Where to Put the Static Port?

Discussion in 'Instruments / Avionics / Electrical System' started by wsimpso1, Jun 30, 2019.

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  1. Jul 3, 2019 #21

    Toobuilder

    Toobuilder

    Toobuilder

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    Just spitballing here but I'll bet you could machine a pitot with all three ports pretty easily. There's no real magic to the construction of an AOA pitot - I think a homebrewed version was covered in Kitplanes (or VAF) some time ago. But then heat becomes an issue. How about an Aeronca style static port "strapped on" to the Dynon piece? Wouldn't have to look bad.
     
  2. Jul 3, 2019 #22

    Marc Zeitlin

    Marc Zeitlin

    Marc Zeitlin

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    Your plane is not dissimilar in shape/issues from the 2-seat Lancair family of aircraft. I have no direct knowledge that their static systems work particularly well, but you may want to take a look at how they arrange their systems and do something similar. There are bunches out there, and they seem to do OK.

    <RANT ON>I am at a total loss as to why NONE of the EFIS MFG's (Garmin, GRT, Dynon, at least for the ones I've checked with) allow you to modify a lookup table so that your IAS and CAS can be identical. Nor is there a modifiable lookup table for static pressure corrections, so that your altitude can be dead nuts on at all altitudes, attitudes, and IAS's. Geez - it's just freaking software, and pretty simple software, at that. The excuse that GRT gave for not allowing you to match IAS/CAS from GPS calibration runs giving TAS (you'll love this) is that they wanted to make sure that whatever the EFIS displayed matched the steam gauges that you might be using as backup. I sh*t you not. That logic would lead to requiring oats as an alternate fuel for you car, just in case it crapped out and you needed to feed your horse.</RANT OFF>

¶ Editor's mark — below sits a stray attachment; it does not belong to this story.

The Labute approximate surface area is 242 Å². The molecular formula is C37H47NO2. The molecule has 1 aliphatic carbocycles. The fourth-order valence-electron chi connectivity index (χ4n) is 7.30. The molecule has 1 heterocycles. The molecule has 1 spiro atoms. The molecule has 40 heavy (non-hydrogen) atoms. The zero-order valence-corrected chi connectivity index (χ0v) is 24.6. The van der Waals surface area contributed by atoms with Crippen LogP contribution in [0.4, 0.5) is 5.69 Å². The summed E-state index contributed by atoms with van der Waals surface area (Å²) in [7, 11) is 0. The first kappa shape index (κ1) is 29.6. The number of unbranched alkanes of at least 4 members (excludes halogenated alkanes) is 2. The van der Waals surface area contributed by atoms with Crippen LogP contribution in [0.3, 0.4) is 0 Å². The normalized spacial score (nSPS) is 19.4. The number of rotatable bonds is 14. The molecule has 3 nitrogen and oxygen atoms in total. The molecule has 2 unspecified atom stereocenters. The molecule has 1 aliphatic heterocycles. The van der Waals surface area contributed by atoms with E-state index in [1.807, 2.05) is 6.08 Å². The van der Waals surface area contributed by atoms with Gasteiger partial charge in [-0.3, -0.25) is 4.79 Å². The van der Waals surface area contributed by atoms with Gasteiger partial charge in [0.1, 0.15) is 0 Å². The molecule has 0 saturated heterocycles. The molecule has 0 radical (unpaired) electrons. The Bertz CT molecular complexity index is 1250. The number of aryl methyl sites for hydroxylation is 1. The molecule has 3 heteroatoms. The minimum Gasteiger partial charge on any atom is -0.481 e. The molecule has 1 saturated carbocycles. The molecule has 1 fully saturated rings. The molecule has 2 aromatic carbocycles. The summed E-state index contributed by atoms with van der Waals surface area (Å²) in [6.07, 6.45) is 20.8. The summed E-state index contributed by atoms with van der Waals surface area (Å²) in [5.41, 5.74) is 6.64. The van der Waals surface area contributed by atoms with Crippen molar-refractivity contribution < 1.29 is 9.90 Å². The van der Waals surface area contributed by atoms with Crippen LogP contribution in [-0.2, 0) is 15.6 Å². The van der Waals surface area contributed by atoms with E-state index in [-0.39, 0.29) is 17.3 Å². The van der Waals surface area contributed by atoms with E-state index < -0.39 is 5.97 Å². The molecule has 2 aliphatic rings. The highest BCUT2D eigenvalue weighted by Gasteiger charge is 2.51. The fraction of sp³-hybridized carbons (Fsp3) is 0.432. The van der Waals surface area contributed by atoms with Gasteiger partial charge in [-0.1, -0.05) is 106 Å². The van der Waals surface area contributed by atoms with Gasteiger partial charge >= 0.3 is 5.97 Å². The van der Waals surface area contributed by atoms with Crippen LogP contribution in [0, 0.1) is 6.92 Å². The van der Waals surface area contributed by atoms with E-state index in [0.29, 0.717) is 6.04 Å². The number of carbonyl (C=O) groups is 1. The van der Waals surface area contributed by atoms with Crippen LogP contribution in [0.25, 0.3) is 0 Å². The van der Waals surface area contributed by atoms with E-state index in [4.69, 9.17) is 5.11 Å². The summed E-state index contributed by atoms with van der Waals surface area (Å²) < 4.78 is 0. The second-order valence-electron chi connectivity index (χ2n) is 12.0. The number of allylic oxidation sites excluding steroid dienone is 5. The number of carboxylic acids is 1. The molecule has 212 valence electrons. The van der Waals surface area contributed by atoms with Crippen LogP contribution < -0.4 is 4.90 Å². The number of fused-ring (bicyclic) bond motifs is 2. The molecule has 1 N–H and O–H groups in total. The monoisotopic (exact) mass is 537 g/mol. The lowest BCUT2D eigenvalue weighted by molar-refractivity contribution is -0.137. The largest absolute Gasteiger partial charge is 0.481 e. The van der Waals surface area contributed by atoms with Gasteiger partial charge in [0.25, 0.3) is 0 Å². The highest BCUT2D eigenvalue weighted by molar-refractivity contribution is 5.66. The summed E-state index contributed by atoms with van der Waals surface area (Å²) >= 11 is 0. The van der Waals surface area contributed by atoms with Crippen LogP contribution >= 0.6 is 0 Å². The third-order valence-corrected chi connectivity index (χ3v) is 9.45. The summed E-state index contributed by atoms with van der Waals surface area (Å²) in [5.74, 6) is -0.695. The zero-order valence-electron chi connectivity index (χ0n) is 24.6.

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  3. Jul 3, 2019 #23

    Hot Wings

    Hot Wings

    Hot Wings

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  4. Jul 4, 2019 #24

    Dan Thomas

    Dan Thomas

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    Strange, isn't it? But they can give you the upper winds based on heading versus track, GPS groundspeed versus true airspeed, and temperature. It was a nice feature when I briefly flew the G1000 172SP.

    But the shortcomings of EFIS software aren't alone. As a mechanic I was continually amazed at things like the wheel, tire and brake technology still being used on GA airplanes, even brand new ones. Grease seals made of felt, which was abandoned by the automobile industry about 100 years ago. Felt has to be greased to be of any use whatever, and the grease attracts dust, grinding grooves in the seal shoulder on the axle, and the felt can't keep water out if someone squirts water at the wheel hub while washing the airplane. Cleveland finally started using a nitrile seal in nosewheels, but the mains are still felt. They'd have to come out with a new wheel casting and some other stuff to convert the mains properly. Maybe they'll do that when they finally decide to put a seal between the wheel halves so that we can use tubeless tires, which some tire manufacturer would have to start making, and make it a radial while they're at it. When did tubes disappear in auto tires? 1966, maybe? And bias ply tires? They were pretty much gone by 1976. GA airplanes? Maybe never. And Cleveland brakes are still using 1940s O-ring technology, without a piston boot, so that the aluminum caliper bore corrodes and the O-ring takes a set and starts leaking. Auto calipers have always had quad rings made of good synthetic stuff and boots to keep dirt and water out.

    Rant off. Before I think of some of the other nonsense I've seen in new airplanes. Back to the static port thing....
     
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